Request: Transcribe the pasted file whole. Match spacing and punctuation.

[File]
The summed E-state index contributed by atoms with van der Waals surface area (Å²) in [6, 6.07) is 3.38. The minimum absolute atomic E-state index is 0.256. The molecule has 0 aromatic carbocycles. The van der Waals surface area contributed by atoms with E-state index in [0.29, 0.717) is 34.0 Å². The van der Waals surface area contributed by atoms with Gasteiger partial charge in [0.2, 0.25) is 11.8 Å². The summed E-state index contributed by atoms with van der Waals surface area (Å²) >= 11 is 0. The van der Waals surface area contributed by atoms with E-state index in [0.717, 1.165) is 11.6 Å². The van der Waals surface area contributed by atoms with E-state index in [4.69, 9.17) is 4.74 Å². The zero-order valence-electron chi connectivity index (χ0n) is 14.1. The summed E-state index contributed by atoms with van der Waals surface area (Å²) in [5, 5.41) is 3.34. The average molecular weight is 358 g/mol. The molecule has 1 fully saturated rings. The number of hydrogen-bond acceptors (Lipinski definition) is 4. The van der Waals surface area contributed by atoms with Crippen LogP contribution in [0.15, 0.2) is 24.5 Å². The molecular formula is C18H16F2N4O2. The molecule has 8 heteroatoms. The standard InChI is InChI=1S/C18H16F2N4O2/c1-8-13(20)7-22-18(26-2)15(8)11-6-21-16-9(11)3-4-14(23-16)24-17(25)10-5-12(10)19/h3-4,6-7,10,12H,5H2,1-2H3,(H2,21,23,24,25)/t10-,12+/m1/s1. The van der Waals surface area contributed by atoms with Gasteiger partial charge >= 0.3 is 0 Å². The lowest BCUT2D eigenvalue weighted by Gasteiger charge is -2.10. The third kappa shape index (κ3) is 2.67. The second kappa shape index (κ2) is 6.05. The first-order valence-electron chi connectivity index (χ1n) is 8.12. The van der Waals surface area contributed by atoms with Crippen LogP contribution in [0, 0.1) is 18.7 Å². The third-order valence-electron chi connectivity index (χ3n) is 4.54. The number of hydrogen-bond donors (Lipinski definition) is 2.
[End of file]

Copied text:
The summed E-state index contributed by atoms with van der Waals surface area (Å²) in [6, 6.07) is 3.38. The minimum absolute atomic E-state index is 0.256. The molecule has 0 aromatic carbocycles. The van der Waals surface area contributed by atoms with E-state index in [0.29, 0.717) is 34.0 Å². The van der Waals surface area contributed by atoms with Gasteiger partial charge in [0.2, 0.25) is 11.8 Å². The summed E-state index contributed by atoms with van der Waals surface area (Å²) >= 11 is 0. The van der Waals surface area contributed by atoms with E-state index in [0.717, 1.165) is 11.6 Å². The van der Waals surface area contributed by atoms with E-state index in [4.69, 9.17) is 4.74 Å². The zero-order valence-electron chi connectivity index (χ0n) is 14.1. The summed E-state index contributed by atoms with van der Waals surface area (Å²) in [5, 5.41) is 3.34. The average molecular weight is 358 g/mol. The molecule has 1 fully saturated rings. The number of hydrogen-bond acceptors (Lipinski definition) is 4. The van der Waals surface area contributed by atoms with Crippen LogP contribution in [0.15, 0.2) is 24.5 Å². The molecular formula is C18H16F2N4O2. The molecule has 8 heteroatoms. The standard InChI is InChI=1S/C18H16F2N4O2/c1-8-13(20)7-22-18(26-2)15(8)11-6-21-16-9(11)3-4-14(23-16)24-17(25)10-5-12(10)19/h3-4,6-7,10,12H,5H2,1-2H3,(H2,21,23,24,25)/t10-,12+/m1/s1. The van der Waals surface area contributed by atoms with Gasteiger partial charge >= 0.3 is 0 Å². The lowest BCUT2D eigenvalue weighted by Gasteiger charge is -2.10. The third kappa shape index (κ3) is 2.67. The second kappa shape index (κ2) is 6.05. The first-order valence-electron chi connectivity index (χ1n) is 8.12. The van der Waals surface area contributed by atoms with Crippen LogP contribution in [0, 0.1) is 18.7 Å². The third-order valence-electron chi connectivity index (χ3n) is 4.54. The number of hydrogen-bond donors (Lipinski definition) is 2.